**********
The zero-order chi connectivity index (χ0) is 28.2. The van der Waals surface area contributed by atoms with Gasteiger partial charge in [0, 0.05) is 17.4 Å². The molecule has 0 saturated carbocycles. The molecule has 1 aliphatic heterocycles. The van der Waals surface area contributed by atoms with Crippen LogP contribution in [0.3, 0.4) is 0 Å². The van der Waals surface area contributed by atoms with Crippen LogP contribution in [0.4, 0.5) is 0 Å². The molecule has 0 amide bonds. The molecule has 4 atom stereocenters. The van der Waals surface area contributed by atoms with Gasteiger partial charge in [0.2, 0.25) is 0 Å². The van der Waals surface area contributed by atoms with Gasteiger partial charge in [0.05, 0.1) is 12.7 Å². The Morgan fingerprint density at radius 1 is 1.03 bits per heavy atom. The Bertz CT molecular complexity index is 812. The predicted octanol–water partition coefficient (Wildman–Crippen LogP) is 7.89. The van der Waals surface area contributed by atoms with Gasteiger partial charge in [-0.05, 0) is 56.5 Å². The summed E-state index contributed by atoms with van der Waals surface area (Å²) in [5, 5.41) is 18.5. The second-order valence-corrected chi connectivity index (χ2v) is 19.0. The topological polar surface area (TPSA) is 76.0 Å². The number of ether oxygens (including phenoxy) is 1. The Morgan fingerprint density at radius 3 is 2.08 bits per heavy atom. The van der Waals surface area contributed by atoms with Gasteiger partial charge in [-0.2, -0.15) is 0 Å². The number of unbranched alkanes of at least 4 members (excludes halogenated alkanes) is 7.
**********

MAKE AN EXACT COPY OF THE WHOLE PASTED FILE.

The zero-order chi connectivity index (χ0) is 28.2. The van der Waals surface area contributed by atoms with Gasteiger partial charge in [0, 0.05) is 17.4 Å². The molecule has 0 saturated carbocycles. The molecule has 1 aliphatic heterocycles. The van der Waals surface area contributed by atoms with Crippen LogP contribution in [0.3, 0.4) is 0 Å². The van der Waals surface area contributed by atoms with Crippen LogP contribution in [0.4, 0.5) is 0 Å². The molecule has 0 amide bonds. The molecule has 4 atom stereocenters. The van der Waals surface area contributed by atoms with Gasteiger partial charge in [0.2, 0.25) is 0 Å². The van der Waals surface area contributed by atoms with Gasteiger partial charge in [0.05, 0.1) is 12.7 Å². The Morgan fingerprint density at radius 1 is 1.03 bits per heavy atom. The Bertz CT molecular complexity index is 812. The predicted octanol–water partition coefficient (Wildman–Crippen LogP) is 7.89. The van der Waals surface area contributed by atoms with Gasteiger partial charge in [-0.05, 0) is 56.5 Å². The summed E-state index contributed by atoms with van der Waals surface area (Å²) in [5, 5.41) is 18.5. The second-order valence-corrected chi connectivity index (χ2v) is 19.0. The topological polar surface area (TPSA) is 76.0 Å². The number of ether oxygens (including phenoxy) is 1. The Morgan fingerprint density at radius 3 is 2.08 bits per heavy atom. The van der Waals surface area contributed by atoms with Gasteiger partial charge in [-0.2, -0.15) is 0 Å². The number of unbranched alkanes of at least 4 members (excludes halogenated alkanes) is 7.